Critical moments are pivotal points in a relationship that define how it progresses. Some of these moments include introductions, first arguments, and departures.
Approaching these key moments strategically makes it possible to shape the arc of the employee relationship.
During her first weeks on the job, a new hire is still uncertain about the decision to join the company. Assuage her concerns. Let her know that you see her as an individual, believe she has something valuable to contribute, and are glad to have her on board
Meeting her in this critical moment serves to cement the bond.
Use Rapport-Building Techniques
When an employee first joins a company, she feels very much like a fish out of water. The culture is foreign and everyone is new.
Rapport is deliberate engagement. It means putting on a certain role in order to solicit a desired outcome in a given situation.
Here are a few methods for putting a new hire at ease, drawing her out and making her feel settled.
1. Create a Welcoming Environment
A hospitable environment makes an employee feel welcome from the get-go. This entails making sure the desk is set up when the employee arrives, complete with a computer and a suitable chair.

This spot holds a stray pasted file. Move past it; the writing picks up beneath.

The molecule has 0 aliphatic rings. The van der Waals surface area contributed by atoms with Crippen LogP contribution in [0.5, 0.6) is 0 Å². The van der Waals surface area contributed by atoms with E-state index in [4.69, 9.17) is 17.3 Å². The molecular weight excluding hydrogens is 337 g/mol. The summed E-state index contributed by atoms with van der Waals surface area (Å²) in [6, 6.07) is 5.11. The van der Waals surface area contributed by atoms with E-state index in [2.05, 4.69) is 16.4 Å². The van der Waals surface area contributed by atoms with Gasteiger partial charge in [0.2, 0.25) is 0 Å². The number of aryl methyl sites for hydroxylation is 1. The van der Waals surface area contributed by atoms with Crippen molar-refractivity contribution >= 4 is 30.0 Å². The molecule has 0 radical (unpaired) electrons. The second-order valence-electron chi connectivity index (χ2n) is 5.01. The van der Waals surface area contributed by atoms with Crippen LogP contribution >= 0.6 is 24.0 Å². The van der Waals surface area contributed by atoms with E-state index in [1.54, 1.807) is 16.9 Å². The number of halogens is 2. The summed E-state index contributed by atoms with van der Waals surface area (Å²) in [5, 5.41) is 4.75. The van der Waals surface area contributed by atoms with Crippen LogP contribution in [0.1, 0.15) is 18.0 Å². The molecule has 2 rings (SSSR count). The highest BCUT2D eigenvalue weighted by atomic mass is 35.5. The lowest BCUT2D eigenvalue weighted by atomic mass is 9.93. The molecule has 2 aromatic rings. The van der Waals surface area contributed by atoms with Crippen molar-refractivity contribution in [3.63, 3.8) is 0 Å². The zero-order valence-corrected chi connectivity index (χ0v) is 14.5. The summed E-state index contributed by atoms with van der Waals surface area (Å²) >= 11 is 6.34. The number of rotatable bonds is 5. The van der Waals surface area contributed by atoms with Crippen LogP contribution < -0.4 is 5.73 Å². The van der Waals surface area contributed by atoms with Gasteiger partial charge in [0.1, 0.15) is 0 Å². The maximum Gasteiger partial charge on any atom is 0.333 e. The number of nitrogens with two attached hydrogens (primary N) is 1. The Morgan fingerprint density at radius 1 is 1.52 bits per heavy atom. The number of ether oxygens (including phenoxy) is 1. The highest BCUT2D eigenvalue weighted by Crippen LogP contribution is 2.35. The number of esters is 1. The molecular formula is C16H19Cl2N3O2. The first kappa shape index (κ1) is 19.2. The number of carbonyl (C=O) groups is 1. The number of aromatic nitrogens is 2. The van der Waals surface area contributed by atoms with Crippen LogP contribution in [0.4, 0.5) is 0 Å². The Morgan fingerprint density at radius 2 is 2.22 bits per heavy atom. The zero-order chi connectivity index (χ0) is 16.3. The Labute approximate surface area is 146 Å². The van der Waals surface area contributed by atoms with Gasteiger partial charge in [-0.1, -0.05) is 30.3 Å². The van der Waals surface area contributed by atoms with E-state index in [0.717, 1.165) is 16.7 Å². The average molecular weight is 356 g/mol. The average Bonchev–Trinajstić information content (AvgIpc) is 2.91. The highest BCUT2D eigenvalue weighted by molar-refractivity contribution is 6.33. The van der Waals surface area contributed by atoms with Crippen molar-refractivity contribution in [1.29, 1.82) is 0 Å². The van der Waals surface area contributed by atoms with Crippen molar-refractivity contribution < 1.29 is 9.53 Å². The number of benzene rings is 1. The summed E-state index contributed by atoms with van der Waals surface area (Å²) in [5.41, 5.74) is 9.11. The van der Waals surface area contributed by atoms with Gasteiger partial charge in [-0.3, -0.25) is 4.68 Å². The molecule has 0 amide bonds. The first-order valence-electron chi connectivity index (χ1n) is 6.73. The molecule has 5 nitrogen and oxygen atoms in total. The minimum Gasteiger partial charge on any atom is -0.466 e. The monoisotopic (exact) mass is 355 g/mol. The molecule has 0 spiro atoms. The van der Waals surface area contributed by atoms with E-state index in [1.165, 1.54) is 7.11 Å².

Additionally, it’s important that the employee is properly welcomed, offered something to eat or drink, and given a tour of the facilities.
2. Find Common Ground
Breaking the ice and starting things off with some friendly banter sets a positive tone. Finding something you have in common with the employee is a sure way to draw them out. Things like pets, hobbies, or a favorite sports team are great topics for discussion.
Allowing her to make conversation on a subject in her wheelhouse makes the new hire feel confident and at ease in the foreign environment.
3. Imitate Body Language
Body language speaks volumes about the dynamics of a relationship.
Take seating, for example. Sitting across from someone communicates authority and command and control. Whereas, sitting alongside someone communicates companionship. Imitating gestures, including crossed arms or crossed legs, gives off signals of simpatico.
While going over paperwork and showing the new hire the ropes, making an effort to communicate friendly body language sends a warm, welcoming tone.
Employee Onboarding Checklist